In today’s digital age, social media has emerged as a ubiquitous platform for children worldwide, to socialise, entertain and learn. Recent studies show that 38% of US and 42% of UK kids aged 5-13 are using these platforms, despite the common minimum age restriction of 13 set by social media companies for account registration.

However, amidst the plethora of legislation discussions, a crucial concern often remains overlooked: the pervasive data harvesting practices that underpin social media platforms and their potential to undermine children’s autonomy. It is for this reason Computer Science researchers working on the Oxford Martin Programme on Ethical Web and Data Architectures developed CHAITok, an innovative Android mobile app designed to empower children with greater control and autonomy over their data on social media.

When individuals interact on social media, they produce vast data streams that platform owners harvest. This process, often referred to as “datafication”, involves recording, tracking, aggregating, analysing, and capitalising on users’ data. This is the practice that essentially empowers social media giants to predict and influence children’s personal attributes, behaviours, and preferences. This then shapes their online engagement and content choices, contributing to increased dependence on these platforms and potentially shaping how children view and engage with the world while they are in vital stages of cognitive and emotional development.

The recent UK Online Safety Act is a pioneering movement addressing this outstanding challenge. However, it is crucial that while we are regulating and enforcing changes in the current platform-driven digital ecosystem, we realise it is now a critical time to put children’s voices at the heart of our design and innovations, respecting their needs and how they would like to be supported and equipped with better digital resilience and autonomy.

CHAITok’s interface is similar to that of TikTok’s, but while children browse video recommendations, they have many opportunities to control what data is used by CHAITok and keep all their data safe (including interaction data, personal preferences, etc.) in their own personal data store.

It offers three distinctive features:

  • Respecting children’s values: CHAITok prioritises the preservation of children’s values and preferences by having carried out an extensive co-design activities with 50 children [1] to inform our design, ensuring that CHAITok reflects children’s values for having better autonomy and agency over their digital footprint.
  • Supporting evolving autonomy: Grounded upon our theoretical understanding of how children’s autonomy involves their cognitive, behavioural and emotional autonomy, and how their development of autonomy is an evolving process throughout childhood, CHAITok provides tools and resources for children to develop their sense of autonomy from multiple aspects in an age-appropriate way, supporting their journey towards greater autonomy in navigating the digital landscape.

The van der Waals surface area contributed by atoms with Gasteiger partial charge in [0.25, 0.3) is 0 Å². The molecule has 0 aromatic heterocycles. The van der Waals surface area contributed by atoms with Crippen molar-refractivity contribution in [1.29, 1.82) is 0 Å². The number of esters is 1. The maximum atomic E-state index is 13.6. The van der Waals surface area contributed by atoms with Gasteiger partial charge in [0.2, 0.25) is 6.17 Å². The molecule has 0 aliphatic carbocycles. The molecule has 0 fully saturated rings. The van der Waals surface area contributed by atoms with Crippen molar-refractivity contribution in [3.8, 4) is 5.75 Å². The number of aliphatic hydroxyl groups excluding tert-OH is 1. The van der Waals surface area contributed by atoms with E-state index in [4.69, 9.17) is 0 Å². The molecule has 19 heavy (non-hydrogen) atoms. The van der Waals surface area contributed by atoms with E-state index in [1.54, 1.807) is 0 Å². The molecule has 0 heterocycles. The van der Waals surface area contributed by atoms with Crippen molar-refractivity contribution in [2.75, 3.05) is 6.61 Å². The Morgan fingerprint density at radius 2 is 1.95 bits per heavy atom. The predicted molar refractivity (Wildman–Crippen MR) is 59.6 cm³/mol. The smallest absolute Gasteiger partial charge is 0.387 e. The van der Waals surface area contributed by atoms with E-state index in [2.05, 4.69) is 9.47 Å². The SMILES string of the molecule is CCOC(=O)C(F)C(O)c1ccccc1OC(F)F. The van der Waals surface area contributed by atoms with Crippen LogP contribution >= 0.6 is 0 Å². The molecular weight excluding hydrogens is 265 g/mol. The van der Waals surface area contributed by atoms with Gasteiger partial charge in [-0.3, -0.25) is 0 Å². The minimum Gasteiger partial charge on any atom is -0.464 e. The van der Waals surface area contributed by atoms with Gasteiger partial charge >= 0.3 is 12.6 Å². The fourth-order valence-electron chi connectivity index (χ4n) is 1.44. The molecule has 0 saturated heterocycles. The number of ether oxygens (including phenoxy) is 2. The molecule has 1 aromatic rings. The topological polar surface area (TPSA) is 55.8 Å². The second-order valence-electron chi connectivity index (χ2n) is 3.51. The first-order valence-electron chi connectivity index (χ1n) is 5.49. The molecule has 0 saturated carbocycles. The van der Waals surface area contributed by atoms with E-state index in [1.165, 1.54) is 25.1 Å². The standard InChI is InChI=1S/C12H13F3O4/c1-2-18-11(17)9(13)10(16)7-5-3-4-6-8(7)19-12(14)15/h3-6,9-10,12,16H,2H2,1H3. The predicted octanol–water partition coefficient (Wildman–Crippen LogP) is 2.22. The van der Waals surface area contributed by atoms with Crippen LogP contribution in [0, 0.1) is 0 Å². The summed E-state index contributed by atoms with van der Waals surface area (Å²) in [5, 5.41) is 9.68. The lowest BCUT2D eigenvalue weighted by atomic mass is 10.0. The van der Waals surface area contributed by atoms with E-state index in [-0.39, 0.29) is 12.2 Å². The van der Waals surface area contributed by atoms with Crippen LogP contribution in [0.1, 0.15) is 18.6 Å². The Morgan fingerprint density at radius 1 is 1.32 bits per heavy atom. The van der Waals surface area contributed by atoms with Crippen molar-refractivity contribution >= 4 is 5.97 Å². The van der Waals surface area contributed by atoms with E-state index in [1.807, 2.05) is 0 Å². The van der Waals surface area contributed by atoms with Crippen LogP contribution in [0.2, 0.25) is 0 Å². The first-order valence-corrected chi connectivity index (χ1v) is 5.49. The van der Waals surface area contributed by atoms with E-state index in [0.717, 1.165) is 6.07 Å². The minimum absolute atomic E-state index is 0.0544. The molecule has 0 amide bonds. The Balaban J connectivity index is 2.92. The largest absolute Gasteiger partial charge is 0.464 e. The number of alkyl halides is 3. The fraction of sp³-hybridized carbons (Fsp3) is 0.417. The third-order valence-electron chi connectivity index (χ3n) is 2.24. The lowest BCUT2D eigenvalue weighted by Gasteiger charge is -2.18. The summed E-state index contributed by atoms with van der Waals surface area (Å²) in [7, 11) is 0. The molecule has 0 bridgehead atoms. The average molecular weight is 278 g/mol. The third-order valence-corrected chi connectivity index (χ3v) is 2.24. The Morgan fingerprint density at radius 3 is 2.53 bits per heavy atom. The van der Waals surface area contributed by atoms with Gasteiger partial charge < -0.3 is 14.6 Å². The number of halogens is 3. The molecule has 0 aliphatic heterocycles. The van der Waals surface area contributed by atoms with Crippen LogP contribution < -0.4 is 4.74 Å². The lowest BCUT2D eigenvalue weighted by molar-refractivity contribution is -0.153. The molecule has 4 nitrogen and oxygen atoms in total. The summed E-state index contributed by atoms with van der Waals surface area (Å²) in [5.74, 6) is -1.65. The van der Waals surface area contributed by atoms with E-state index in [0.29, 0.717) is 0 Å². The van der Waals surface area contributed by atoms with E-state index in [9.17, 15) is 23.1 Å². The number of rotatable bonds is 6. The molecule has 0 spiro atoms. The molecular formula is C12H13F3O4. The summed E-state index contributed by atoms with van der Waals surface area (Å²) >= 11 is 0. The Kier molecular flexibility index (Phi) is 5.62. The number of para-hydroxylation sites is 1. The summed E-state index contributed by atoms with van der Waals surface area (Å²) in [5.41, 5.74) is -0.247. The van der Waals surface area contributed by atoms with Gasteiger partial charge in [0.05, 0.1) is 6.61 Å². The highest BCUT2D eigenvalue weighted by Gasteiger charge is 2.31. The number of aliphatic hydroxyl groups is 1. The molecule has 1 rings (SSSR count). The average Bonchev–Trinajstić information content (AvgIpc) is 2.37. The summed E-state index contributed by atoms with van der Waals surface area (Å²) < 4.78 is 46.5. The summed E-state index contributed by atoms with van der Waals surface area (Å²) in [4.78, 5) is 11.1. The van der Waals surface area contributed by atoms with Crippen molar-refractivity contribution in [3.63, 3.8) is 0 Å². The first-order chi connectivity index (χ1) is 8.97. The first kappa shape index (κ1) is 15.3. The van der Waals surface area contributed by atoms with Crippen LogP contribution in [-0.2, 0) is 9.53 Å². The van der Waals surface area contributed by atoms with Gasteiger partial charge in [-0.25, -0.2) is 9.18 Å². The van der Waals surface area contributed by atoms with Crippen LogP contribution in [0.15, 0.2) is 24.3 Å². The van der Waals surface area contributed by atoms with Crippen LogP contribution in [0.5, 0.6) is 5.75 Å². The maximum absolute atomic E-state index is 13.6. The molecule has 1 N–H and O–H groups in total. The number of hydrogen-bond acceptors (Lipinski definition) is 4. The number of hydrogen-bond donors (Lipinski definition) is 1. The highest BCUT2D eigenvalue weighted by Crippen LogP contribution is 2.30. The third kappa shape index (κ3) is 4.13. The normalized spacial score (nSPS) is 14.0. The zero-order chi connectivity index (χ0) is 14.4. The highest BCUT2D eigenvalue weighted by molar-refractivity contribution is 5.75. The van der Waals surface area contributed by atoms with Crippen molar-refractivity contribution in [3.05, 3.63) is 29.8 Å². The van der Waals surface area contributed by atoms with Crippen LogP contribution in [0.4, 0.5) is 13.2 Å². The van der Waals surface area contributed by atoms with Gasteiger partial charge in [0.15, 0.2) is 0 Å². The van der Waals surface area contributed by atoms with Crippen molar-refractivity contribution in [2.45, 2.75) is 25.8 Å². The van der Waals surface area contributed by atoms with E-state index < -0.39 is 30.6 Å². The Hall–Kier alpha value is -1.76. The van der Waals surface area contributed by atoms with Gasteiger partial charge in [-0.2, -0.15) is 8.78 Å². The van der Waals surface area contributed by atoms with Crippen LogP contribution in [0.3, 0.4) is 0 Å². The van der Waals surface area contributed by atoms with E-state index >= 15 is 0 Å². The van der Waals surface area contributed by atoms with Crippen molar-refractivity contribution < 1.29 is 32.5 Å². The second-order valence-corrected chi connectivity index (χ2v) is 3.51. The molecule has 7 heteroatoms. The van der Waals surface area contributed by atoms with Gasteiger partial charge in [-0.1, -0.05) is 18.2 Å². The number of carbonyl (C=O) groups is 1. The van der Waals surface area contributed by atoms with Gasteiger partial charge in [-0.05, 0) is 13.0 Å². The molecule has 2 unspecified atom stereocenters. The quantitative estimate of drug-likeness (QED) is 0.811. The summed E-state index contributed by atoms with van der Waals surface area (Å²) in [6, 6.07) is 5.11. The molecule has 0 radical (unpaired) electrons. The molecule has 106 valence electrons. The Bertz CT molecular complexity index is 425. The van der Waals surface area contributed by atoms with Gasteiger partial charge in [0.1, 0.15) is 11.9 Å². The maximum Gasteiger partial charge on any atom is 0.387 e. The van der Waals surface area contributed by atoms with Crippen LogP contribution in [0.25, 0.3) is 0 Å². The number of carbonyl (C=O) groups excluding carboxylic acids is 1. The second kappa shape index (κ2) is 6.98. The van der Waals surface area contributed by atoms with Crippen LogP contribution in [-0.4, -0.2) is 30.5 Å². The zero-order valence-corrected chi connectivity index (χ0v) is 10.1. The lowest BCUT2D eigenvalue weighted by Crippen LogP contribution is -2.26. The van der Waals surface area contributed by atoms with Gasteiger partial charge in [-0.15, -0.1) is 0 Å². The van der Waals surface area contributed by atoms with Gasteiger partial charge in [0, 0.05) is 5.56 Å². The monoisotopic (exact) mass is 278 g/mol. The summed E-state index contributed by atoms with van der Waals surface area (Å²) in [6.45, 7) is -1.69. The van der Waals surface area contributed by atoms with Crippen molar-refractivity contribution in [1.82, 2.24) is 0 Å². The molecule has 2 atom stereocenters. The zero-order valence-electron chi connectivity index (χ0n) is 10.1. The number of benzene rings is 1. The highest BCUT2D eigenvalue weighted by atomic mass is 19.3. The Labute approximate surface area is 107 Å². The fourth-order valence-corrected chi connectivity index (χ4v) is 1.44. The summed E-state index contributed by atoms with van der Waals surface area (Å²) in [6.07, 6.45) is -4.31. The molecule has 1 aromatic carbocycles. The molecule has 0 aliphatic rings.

• Actively foster autonomy instead of focusing on minimising harms: CHAITok advocates for children’s digital rights and emphasises the importance of respecting their privacy and autonomy in online interactions. Unlike existing approaches, we took a proactive approach in our design to explicitly nudge, prompt and scaffold child’s critical thinking, action taking and reflection.

Our 27 user study sessions involving 109 children aged 10–13 gave us a deep insight of children’s current experiences and perceptions of social media platforms:

  • Almost all of these children feel a lack of autonomy (‘don’t have autonomy at all’) over their data.
  • One in three children found their experience with data on social media platforms as quite a passive experience, and often felt ‘being tricked’ by these platforms.
  • About a third found it hard to disengage from these platforms, and some even reported sleep issues when using phones before bedtime; and many of them felt ‘helpless’ against resisting these platforms.

By interacting with our app prototype as a group for about one-hour at their schools, most children felt more safe, empowered, and respected. This provides encouraging results for our research, helping children overcome difficulties associated with feeling unsupported and unconfident.

Our results are in contrast to the common perception that children are incapable of making autonomous decisions. This provides critical inputs for us to reflect on the current ethics principles for creating AI technologies for children and an urgent need to further explore wider mechanisms to incorporate autonomy fostering in children’s digital lives.

We look forward to continuing our exploration of how we may deploy CHAITok as an app in the wild, to provide an alternative social media experience for children in a safer and more autonomy-respectful environment.

Read the paper, ‘CHAITok: A Proof-of-Concept System Supporting Children’s Sense of Data Autonomy on Social Media’.

For further information on the Oxford Child-Centred AI (Oxford CCAI) Design Lab.

Report of link.